Earlier this month, the Perryville Board of Aldermen agreed to enter an agreement with Strickland Engineering for electrical updates at the Perry Park Center.
City administrator Brent Buerck said given the small cost difference between refurbishing and new equipment, staff recommended proceeding with full replacement.
Mayor Ken Baer asked if the electrical improvements amounted to an increase in capacity or an upgrade.
It’s more of an upgrade rather than a change in capacity.
“There’s just no replacement parts for what is there,” said Parks and Recreation Director Jim Cadwell.
In this scenario, it could be weeks or months for replacement parts to arrive and an issue can get fixed, according to Brent Buerck.
The original electrical panel has reached the end of its useful life, according to Brent Buerck.
“Guys, how long’s this gonna last, this electrical system?” asked aldermen Curt Buerck.
Forty years is the expected time the new improvements would last, according to an engineering report, said Brent Buerck.
In addition to the agreement for electrical design, the board also approved hiring Dille Pollard Architecture to assist in consulting for roof repairs. A meeting with a project engineer was scheduled for later this week. The work is estimated to cost about $110,000 and could start toward the end of summer.
The board approved an ordinance to amend guidelines for event parking and emergency or disaster parking. City attorney Tom Ludwig and Police Chief Direk Hunt gave approval.
“It is staff’s hope a little structure (on parking) will help eliminate parking conflicts prior to and during events,” said Brent Buerck in his notes on this topic.
The board also accepted the first reading of a quit claim deed from the Missouri Highways and Transportation Commission regarding two tracts of land along Highway AC.
Brent Buerck said the parcel in question is an “uneconomic remnant” from work done by the Missouri Department of Transportation along Perryville Boulevard (Highway 51).
Cadwell said the parks and recreation staff is planning to order a bounce house, which will be available for people to rent.
“We’re getting ready to order that, and we’re developing a plan on how we’re going to use that, for birthday parties and other special events,” Cadwell said.
Also has part of his report, Cadwell said staff recently completed a tree inspection, which was a requirement for a state grant.
Toward the conclusion of the meeting, alderman Curt Buerck said he was notified a couple of catalytic converters taken from SMPS vehicles and encouraged the police to check the area more often.
“Keep an eye on that,” Buerck said. “I thought it was lit up good enough to where nobody would crawl underneath there but man catalytic converters, they’re a lot of money right now.”
Hudson requested a police presence be added at the intersection of Zeno and Zita streets.
“Ask one of the officers to sit over on Zita Street, by Zeno Street there, back far enough where the kids that come down the hill in trucks and head toward Edgemont (Boulevard) can’t see ‘em,” Hudson said. “They won’t need to worry about radar.”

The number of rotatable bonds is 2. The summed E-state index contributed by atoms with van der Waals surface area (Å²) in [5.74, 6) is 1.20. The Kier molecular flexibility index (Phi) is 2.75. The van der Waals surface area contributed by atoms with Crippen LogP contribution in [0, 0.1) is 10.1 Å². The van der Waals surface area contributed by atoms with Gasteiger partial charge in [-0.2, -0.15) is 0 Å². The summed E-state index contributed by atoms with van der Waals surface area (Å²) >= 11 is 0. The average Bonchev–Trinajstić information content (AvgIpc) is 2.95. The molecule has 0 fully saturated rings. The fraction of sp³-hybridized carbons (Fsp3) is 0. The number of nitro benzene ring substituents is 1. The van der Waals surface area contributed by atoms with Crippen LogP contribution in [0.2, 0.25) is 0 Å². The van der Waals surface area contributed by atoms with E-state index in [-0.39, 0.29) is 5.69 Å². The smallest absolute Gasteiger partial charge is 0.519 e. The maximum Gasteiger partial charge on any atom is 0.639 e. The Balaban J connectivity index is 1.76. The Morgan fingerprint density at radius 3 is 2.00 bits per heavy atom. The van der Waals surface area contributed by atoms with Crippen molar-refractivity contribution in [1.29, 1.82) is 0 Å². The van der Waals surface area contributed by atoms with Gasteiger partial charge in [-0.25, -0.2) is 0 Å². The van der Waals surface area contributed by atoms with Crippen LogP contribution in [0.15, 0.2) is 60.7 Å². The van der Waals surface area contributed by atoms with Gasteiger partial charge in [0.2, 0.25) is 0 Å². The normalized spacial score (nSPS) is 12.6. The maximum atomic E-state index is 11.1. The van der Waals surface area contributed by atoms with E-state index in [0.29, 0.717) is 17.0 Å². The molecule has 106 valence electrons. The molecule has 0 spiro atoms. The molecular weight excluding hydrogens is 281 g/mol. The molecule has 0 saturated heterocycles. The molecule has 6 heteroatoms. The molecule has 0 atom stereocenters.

Hudson recommended the police check the area closer to noon when several students leave the St. Vincent campus to head to the Perryville Area Career Center.
The Board of Aldermen adopted the ninth edition of its street policy in a 5-0 vote April 20.
An eighth edition had been approved in February, but public comment, especially from residents oppopsed to the installation of sidewalks on Parkview, prompted further revisions.
“The Board of Aldermen wanted to be more involved in that process,” Brent Buerck said. Sidewalk installation will now be looked at on a case-by-case basis, starting at the committee level.
Those serving on the city’s recently created sidewalk committee are aldermen Tom Guth, Doug Martin and Prince Hudson.
The aldermen approved entering a contract with Southeast Regional Planning and Economic Development Commission in regard to a sidewalk Americans with Disabilities Act self-assessment.
Economic Development Authority director Scott Sattler said Wisper internet is making improvements in rural portions of the county.
“They got some federal monies, and are starting to put out wireless internet,”
Service towers will be used on Highway F and Cape Gireadeau County Road 501, which is south of Perry County Road 532 and east of I-55.
“With this internet, it’s line of sight,” Sattler said. “Wherever the tower is, your satellite has to be able to see it. If there are trees involved (that can limit coverage).
You’ll see signs around the county. It is an an effort (to provide coverage)
The top speed of the service is estimated at 100 mphs and several options are available.”
Baer asked about the service’s coverage area.
Sattler responded that it will likely be in the Biehle, Longtown and Old Appleton areas. “It does not go to Frohna, yet, (but) that’s a future project,” Sattler said.
“They are just getting started,” Brent Buerck said.
The next Board of Aldermen meeting will take place Tuesday, May 4, at 6:30 p.m.